There’s only one Ring — Richard Wagner’s Der Ring des Nibelungen, a mammoth endeavor comprised of four operas for which Wagner crafted both music and librettos over 26 years. With the Friday night premiere of Das Rheingold, Houston Grand Opera initiates this season on its very first Ring, a signature accomplishment for an opera company.
Of course Wagner’s Ring has many faces. To consider its legacy is daunting to say the least. According to Operabase, in the 2012-3 opera season alone, 121 productions were mounted of the opening work, or prelude, Das Rheingold, which tells the story of the beginning of the end of the reign of the Norse gods, whose greed undoes them. It all begins with a single ring, forged of stolen gold, and a power that ends up nearly destroying the world.
Rings have come and Rings have gone since the 1876 Bayreuth Festival premiere, which originated the iconic Victorian Teutonic style full of spears and breastplates — which was the only style allowed for the early life of The Ring.
As David Littlejohn reminds us, “it's sometimes hard to realize that for three-quarters of a century — from the premiere performances at Bayreuth in 1876 to the first post-World War II performances there in 1951 — most opera goers saw the Ring done by performers going through much the same motions, in much the same costumes, against sets that were altered only very gradually, all over the Western world.”
Times have changed and companies like the HGO have options aplenty. Indeed, as has been reported, the HGO pulled out of a collaboration with Opera Australia and instead opted for the already much admired Ring staged by the innovative Catalonian theater company La Fura dels Baus and directed by Carlus Padrissa.
It’s hard to deny the power of this retro-futuristic production full of arresting acrobatics, a moped-riding Loki and Rhine maidens suspended in watery tanks over the stage.
I can attest that, on a mere DVD (not even a BluRay!) on an average flat screen TV, this Catalonian Ring is nothing less than utterly enthralling. Just think what it’ll look like live.
Great works leave a mark on the world, to be sure, but how does a production leave a mark on such a great work? What makes a signature Ring?
The Ring that broke the mold was, of course, not La Fura dels Baus’s but Patrice Chereau’s centennial 1976 Ring. Staging of the Ring had already begun to shift away from Norse-Teutonic kitsch, but Chereau’s Industrial Revolution allegory, set in Wagner’s own time, pitted capitalist gods against proletariat dwarves. The Rhinemaidens aren’t shimmering creatures of golden myth but prostitutes shimmying seedily atop a hydroelectric dam.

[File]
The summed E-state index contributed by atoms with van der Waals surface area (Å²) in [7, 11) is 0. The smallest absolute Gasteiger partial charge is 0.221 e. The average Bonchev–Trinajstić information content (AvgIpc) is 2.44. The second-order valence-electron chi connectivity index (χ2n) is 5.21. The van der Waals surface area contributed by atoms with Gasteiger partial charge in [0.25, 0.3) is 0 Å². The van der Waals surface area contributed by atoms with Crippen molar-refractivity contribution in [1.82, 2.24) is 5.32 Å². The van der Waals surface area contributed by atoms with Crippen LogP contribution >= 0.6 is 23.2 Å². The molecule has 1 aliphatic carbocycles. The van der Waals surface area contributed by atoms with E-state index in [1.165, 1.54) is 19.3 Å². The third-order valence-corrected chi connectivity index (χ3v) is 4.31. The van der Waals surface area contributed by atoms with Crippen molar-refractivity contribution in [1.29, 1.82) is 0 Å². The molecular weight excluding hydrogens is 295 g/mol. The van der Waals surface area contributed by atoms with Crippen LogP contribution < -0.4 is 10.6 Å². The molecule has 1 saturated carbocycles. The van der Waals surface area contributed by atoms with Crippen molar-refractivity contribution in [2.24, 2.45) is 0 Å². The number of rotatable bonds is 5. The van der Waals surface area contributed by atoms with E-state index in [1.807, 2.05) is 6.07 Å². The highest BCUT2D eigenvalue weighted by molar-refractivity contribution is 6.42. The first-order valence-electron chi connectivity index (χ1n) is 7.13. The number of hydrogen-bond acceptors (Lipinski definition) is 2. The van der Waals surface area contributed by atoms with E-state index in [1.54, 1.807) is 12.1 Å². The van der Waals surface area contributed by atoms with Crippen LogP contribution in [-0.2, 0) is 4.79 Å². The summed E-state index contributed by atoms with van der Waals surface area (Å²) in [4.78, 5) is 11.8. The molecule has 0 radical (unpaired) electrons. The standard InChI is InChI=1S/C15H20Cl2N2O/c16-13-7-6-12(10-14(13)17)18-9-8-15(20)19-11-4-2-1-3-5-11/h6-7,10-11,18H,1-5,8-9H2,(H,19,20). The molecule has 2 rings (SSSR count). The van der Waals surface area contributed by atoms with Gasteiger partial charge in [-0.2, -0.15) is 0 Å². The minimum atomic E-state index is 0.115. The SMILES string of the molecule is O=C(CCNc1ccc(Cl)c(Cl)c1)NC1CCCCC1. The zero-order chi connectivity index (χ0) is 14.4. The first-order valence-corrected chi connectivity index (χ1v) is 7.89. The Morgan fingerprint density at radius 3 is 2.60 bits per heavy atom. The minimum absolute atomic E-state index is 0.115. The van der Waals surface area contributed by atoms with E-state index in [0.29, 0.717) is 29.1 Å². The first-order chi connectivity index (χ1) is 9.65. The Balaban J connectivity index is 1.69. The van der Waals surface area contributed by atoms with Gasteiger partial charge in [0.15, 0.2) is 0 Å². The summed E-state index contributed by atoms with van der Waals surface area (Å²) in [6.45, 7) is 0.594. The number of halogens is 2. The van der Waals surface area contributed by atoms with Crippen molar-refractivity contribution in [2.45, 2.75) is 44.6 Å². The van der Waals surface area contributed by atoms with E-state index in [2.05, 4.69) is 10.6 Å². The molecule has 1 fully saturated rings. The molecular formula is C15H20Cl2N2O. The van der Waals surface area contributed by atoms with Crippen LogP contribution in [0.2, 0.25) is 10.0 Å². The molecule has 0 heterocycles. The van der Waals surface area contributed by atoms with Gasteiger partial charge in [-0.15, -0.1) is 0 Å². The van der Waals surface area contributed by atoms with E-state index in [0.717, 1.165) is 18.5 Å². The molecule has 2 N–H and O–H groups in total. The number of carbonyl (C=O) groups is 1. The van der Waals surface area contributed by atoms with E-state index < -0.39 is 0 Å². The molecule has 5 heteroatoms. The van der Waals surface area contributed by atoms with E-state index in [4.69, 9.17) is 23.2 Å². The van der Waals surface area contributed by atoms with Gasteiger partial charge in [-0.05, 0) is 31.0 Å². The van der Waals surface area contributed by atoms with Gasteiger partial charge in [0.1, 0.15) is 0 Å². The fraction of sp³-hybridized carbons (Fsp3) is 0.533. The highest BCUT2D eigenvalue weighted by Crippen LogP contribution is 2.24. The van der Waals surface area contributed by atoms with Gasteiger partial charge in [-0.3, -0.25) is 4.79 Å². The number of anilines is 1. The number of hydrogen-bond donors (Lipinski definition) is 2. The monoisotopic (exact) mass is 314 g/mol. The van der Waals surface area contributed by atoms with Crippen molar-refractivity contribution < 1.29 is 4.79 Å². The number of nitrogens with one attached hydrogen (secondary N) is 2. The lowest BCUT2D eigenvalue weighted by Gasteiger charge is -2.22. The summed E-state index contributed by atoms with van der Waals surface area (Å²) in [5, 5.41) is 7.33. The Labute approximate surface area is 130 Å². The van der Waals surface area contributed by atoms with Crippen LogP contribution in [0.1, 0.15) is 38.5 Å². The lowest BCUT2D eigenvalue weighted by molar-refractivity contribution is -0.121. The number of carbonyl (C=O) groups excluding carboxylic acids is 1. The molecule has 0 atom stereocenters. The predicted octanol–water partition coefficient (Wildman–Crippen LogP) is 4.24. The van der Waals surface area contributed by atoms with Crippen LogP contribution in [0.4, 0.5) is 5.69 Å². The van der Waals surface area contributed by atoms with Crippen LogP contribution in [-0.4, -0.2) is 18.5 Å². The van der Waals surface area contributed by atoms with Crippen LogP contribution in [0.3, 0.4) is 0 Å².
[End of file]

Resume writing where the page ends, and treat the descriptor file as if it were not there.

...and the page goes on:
Chereau died just last year at the tender age of 68 but his production set a bar over which subsequent productions have attempted to sail over with mixed results.
No doubt such high-flying ambition motivated many a Ring, including the Metropolitan Opera’s expensive and ill-starred Robert Lepage production. Lepage aimed for a Wagner with 21st century toys and built the production around sophisticated video projection — a 45 ton piece of stage machinery that could turn, revolve, interlock and make myriad shapes on the stage. At least, it could when it worked.
As David Karlin put it in his appraisal of the Lepage Ring: “Back in 2010 when its first Rheingold was unveiled, everything really needed to work on the first night — and it didn’t. Early performances had a catalogue of troubles, ranging from creaks and clunks to scenes in which the moving scenery failed to work at all, performers actually got injured, or, embarrassingly, one in which a large Microsoft Windows logo appeared on the scenery while a video projection computer rebooted.”
If some may have regretted HGO’s decision not to stage its own Ring, others perhaps sighed in relief after these unscheduled catastrophes seemed they might rival the world-ending plot of the Ring. At least the Met trailer seems to proceed with no malfunctions:
We could blame it all on the mischievous Loki. Or we might admit that sometimes less is much much more, which is why some love the Ring by Robert Wilson, who recently delivered three talks in the 2014 Campbell Lecture Series at Rice University. That production builds, as is Wilson’s want, out of an architecture of light and iconic gestures.
Padrissa may eschew the simplicity of Wilson, but he makes sculptures of bodies and succeeds in part with great humor about the kind of overwrought stage machinery that got the Met in such trouble. What, after all, are we to make of gods zooming around on scooters when they aren’t lurching about on what we might call a futuristic descendant of stilts, those staples of the circus?
Staging Wagner is a great dare. More productions will come and go, built of maybe even more improbable things, but they will all still somehow be Wagner’s one Ring.